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Emergency Department

Mental Health is Everyone’s Story

 “Today is where your book begins / The rest is still unwritten” – Natasha Bedingfield

Since 1951, The Canadian Mental Health Association has hosted Mental Health Week, which takes place annually during the first week in May. In 2023, Mental Health Week will take place from May 1st until the 7th, and the theme this year is “My Story.” The choice of My Story highlights the reality that we all have a mental health story that we can share, which evolves. This story is shaped by many forces, notably the emotional and practical support that we receive in our lives, which guides us, protects us, and elevates us, along with our resilience and coping tools and the resources and programs we utilize in our communities. Learn more about Mental Health Week here.

The emotional benefits of storytelling and journal writing are well documented in the scientific literature. The act of writing something out makes it more tangible; what existed as internal and hidden can be expressed, seen, heard, and with that, perhaps easier to manage or put away, if needed. We can organize our thoughts, and review our story, reflecting on our resourcefulness and fortitude. There is also the importance of sharing one’s journey with others. A story can be told in many ways, through a speech, conversation, written story, poem, painting, video, or song, to name a few. It is not just the act of telling or writing but knowing that what you share will be read or viewed by others and the hope that someone else might be inspired or helped by your story. For those on the receiving end, listening to others’ stories can also be validated in that we may be experiencing similar concerns, overcoming similar obstacles, and perhaps have similar circumstances. By witnessing someone else’s story, we also learn from their wisdom and experience. Sharing one’s mental health story is one of the most effective ways to reduce stigma (other or self) toward people who experience mental health issues. It may also remind those going through challenging times that there is light and hope.

In her research on the benefits of sharing one’s story, Dr. Sherry Hambe, Clinical Psychologist and Director of the Life Paths Research Program at the University of the South, offers the following points:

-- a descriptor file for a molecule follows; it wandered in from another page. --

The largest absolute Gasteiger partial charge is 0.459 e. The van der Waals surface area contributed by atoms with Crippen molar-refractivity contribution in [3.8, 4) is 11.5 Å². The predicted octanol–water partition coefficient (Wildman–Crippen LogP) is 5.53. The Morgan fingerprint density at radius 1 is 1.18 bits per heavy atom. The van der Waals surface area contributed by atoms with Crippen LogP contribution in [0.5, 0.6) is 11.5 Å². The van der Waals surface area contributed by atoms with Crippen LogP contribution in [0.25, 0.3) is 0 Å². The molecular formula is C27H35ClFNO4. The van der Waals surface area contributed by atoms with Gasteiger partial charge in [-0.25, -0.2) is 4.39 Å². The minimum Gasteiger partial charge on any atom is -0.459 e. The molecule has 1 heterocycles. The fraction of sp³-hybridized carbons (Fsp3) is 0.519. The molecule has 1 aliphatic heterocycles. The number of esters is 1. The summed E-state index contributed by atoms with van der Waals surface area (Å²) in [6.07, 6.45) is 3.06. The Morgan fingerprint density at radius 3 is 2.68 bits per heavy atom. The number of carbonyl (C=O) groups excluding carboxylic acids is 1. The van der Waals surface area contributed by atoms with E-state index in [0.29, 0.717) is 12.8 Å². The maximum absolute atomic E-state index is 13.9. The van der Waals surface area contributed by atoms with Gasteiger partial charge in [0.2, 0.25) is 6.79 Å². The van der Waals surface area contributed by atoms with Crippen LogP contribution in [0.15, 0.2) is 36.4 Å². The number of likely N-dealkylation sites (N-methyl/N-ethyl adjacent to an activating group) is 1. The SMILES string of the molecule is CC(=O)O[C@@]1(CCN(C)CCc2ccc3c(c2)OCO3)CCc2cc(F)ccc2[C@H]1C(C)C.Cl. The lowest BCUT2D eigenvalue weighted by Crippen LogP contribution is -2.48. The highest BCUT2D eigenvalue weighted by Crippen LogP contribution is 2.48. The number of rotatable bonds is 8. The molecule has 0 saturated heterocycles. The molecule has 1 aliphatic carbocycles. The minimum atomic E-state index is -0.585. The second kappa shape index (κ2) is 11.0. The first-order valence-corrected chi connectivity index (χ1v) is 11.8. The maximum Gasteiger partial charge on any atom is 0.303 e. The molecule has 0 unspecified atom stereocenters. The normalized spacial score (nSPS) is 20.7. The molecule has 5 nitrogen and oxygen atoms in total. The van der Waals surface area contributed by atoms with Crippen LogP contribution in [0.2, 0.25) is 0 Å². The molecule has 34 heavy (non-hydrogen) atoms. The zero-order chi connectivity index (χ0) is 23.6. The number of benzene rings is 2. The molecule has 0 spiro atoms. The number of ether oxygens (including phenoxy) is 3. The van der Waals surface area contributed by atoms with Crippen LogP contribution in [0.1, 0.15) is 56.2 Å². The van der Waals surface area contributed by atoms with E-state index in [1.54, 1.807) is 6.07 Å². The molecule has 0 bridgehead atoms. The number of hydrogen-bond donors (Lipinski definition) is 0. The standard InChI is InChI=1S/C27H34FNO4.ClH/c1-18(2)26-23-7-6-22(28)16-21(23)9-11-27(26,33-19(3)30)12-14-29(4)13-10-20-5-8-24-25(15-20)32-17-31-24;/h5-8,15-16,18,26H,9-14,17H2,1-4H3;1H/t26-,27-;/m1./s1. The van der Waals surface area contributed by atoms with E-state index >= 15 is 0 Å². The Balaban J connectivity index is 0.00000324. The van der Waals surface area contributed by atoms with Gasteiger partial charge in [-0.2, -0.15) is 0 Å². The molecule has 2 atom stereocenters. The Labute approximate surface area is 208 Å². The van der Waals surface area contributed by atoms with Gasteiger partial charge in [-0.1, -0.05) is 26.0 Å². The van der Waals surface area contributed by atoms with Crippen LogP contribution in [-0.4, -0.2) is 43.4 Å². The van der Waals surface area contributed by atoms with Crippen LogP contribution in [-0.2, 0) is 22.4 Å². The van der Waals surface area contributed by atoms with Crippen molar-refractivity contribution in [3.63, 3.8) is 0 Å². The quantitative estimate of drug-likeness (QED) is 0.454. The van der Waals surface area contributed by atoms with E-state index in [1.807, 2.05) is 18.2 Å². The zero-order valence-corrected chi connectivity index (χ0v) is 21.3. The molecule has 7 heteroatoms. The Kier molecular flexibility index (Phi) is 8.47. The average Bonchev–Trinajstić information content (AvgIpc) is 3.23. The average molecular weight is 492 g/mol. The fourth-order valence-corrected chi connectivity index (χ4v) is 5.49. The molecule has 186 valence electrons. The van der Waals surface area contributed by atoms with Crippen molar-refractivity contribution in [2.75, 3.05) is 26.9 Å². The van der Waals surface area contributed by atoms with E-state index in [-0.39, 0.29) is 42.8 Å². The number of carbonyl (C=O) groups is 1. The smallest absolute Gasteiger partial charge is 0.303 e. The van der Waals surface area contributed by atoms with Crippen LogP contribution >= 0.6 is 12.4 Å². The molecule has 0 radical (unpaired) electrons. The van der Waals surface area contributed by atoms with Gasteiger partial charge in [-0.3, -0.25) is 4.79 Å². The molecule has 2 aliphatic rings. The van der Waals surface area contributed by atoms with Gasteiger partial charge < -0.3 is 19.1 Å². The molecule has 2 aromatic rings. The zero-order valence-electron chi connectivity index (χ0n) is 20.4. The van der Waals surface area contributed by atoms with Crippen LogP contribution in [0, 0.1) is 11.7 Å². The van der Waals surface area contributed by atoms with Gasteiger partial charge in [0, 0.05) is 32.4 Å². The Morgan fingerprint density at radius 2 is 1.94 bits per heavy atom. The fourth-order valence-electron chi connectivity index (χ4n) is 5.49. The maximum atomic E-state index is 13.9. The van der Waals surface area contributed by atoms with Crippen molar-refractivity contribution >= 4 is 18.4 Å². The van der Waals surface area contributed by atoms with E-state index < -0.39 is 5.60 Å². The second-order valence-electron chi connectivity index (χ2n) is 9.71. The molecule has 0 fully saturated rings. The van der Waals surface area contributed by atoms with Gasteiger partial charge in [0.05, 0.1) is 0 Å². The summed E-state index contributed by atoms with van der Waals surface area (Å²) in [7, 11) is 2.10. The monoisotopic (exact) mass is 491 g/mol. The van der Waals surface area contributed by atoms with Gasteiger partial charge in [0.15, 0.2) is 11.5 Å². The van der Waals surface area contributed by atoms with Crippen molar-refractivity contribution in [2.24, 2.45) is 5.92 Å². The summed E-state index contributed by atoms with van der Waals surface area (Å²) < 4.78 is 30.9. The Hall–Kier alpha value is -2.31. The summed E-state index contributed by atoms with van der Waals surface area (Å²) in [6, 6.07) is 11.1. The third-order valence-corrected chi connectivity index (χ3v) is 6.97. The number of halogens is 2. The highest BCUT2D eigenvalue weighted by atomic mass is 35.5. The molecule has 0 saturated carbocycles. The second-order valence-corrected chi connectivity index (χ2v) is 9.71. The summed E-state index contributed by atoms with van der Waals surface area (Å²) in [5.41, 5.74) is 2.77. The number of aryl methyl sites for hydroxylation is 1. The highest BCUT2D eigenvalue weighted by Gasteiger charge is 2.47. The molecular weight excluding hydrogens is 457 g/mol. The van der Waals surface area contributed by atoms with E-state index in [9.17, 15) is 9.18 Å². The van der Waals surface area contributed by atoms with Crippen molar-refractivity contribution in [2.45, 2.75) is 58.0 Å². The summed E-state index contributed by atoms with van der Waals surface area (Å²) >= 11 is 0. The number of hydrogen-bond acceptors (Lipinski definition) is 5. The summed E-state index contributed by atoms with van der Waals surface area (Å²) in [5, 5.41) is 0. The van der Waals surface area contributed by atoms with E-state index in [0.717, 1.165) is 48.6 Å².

1. Realizing that sharing your story can help others. This can be especially powerful for people who do not always feel that they have the chance to support others on their journeys.
  2. Finding your voice. Expressing yourself and thinking about what has happened in your life in a way that makes sense. It helps to think about how the various events—even the distressing ones—have been part of a journey toward the person you want to become.
  3. Re-affirming your values and priorities. The act of expression can be a way to clarify what is important.
  4. Finding peace, finding hope. People who have shared their stories often find a sense of peace, well-being, and freedom and a way to let go of elements that hindered them, such as anger or guilt.

Despite the many benefits of storytelling, it is important to remember that your story is shared in a manner, a platform, and an audience that is safe and trustworthy. Also, share your story from your viewpoint and that you are talking about yourself. Please refrain from talking about others unless you have their permission, and even then, keep it about you.   It is also best to think about your boundaries before telling your story. There may be aspects of your story that you wish to keep private. You do not have to tell all of your stories or answer questions you do not want to answer. Finally, telling your story may be an emotional experience, and it is important to have support to lean on during and after the storytelling process.

For more information on how to tell one’s mental health story, visit the “Sharing Your Personal Story- Speaker’s Toolkit”.

Although beneficial, telling your story does not replace seeking help. If you or someone you know is experiencing mental health concerns, the following services are available in the Prairie Mountain Health Region:

 CRISIS – SOUTH DISTRICT (formerly Brandon, Assiniboine)

  • Adult crisis line, 24/7:  1-888-379-7699
  • Youth Under 18 crisis line 24/7:  1-866-403-5459
  • Crisis Stabilization Unit:  1-855-222-6011 or 204-727-2555
  • Mobile Crisis Services: 204-725-4411

CRISIS – NORTH DISTRICT (former Parkland)

  • Adult and Youth Crisis Line, (24/7):  1-866-332-3030


  • Adult Community Mental Health Intake: 1-855-222-6011 (M-F 8:30-4:30)
  • Youth (17 and under) Community Mental Health Intake, see resources here.


  • Mental Health Intake (all ages)
    • Roblin:  204-937-2151
    • Ste. Rose du Lac:  204-447-4080
    • Swan River:  204-734-6601
    • Dauphin:  204-638-2118

Learn more about accessing Mental Health Services here.

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